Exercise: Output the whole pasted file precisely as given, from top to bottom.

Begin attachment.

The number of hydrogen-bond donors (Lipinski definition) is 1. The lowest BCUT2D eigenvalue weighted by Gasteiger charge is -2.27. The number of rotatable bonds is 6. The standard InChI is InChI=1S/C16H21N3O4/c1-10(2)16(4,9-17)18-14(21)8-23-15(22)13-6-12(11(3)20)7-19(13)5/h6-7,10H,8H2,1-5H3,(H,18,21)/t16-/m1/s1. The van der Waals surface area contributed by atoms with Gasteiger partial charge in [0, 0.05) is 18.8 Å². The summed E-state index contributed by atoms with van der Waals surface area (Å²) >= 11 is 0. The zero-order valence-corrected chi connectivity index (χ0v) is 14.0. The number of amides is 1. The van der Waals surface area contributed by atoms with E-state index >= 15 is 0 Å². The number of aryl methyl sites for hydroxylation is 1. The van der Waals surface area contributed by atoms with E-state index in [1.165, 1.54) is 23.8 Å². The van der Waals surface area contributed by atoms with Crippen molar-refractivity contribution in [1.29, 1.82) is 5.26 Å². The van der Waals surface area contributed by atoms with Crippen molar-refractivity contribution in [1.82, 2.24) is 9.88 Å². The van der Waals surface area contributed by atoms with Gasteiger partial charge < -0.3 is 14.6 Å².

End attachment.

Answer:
The number of hydrogen-bond donors (Lipinski definition) is 1. The lowest BCUT2D eigenvalue weighted by Gasteiger charge is -2.27. The number of rotatable bonds is 6. The standard InChI is InChI=1S/C16H21N3O4/c1-10(2)16(4,9-17)18-14(21)8-23-15(22)13-6-12(11(3)20)7-19(13)5/h6-7,10H,8H2,1-5H3,(H,18,21)/t16-/m1/s1. The van der Waals surface area contributed by atoms with Gasteiger partial charge in [0, 0.05) is 18.8 Å². The summed E-state index contributed by atoms with van der Waals surface area (Å²) >= 11 is 0. The zero-order valence-corrected chi connectivity index (χ0v) is 14.0. The number of amides is 1. The van der Waals surface area contributed by atoms with E-state index >= 15 is 0 Å². The number of aryl methyl sites for hydroxylation is 1. The van der Waals surface area contributed by atoms with E-state index in [1.165, 1.54) is 23.8 Å². The van der Waals surface area contributed by atoms with Crippen molar-refractivity contribution in [1.29, 1.82) is 5.26 Å². The van der Waals surface area contributed by atoms with Crippen molar-refractivity contribution in [1.82, 2.24) is 9.88 Å². The van der Waals surface area contributed by atoms with Gasteiger partial charge < -0.3 is 14.6 Å².